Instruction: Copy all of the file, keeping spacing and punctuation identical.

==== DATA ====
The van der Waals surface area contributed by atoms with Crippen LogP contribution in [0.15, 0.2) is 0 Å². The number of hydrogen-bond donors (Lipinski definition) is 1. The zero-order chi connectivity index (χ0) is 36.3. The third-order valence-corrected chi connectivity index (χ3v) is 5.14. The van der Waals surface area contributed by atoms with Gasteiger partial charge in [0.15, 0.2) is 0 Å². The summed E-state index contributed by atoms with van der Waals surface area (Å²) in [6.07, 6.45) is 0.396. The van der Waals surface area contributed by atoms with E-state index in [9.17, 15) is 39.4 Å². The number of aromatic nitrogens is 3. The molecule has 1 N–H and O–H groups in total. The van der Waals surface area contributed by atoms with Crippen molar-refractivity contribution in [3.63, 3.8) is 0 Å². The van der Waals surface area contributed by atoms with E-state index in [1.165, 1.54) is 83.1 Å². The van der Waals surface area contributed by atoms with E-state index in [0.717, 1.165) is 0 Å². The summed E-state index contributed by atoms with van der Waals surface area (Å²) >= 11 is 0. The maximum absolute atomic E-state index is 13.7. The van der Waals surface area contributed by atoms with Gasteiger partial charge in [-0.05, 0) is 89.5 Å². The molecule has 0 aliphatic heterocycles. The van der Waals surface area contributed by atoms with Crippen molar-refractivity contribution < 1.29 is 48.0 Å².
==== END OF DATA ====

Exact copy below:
The van der Waals surface area contributed by atoms with Crippen LogP contribution in [0.15, 0.2) is 0 Å². The number of hydrogen-bond donors (Lipinski definition) is 1. The zero-order chi connectivity index (χ0) is 36.3. The third-order valence-corrected chi connectivity index (χ3v) is 5.14. The van der Waals surface area contributed by atoms with Gasteiger partial charge in [0.15, 0.2) is 0 Å². The summed E-state index contributed by atoms with van der Waals surface area (Å²) in [6.07, 6.45) is 0.396. The van der Waals surface area contributed by atoms with E-state index in [9.17, 15) is 39.4 Å². The number of aromatic nitrogens is 3. The molecule has 1 N–H and O–H groups in total. The van der Waals surface area contributed by atoms with Crippen molar-refractivity contribution in [3.63, 3.8) is 0 Å². The van der Waals surface area contributed by atoms with E-state index in [1.165, 1.54) is 83.1 Å². The van der Waals surface area contributed by atoms with E-state index in [0.717, 1.165) is 0 Å². The summed E-state index contributed by atoms with van der Waals surface area (Å²) >= 11 is 0. The maximum absolute atomic E-state index is 13.7. The van der Waals surface area contributed by atoms with Gasteiger partial charge in [-0.05, 0) is 89.5 Å². The molecule has 0 aliphatic heterocycles. The van der Waals surface area contributed by atoms with Crippen molar-refractivity contribution < 1.29 is 48.0 Å².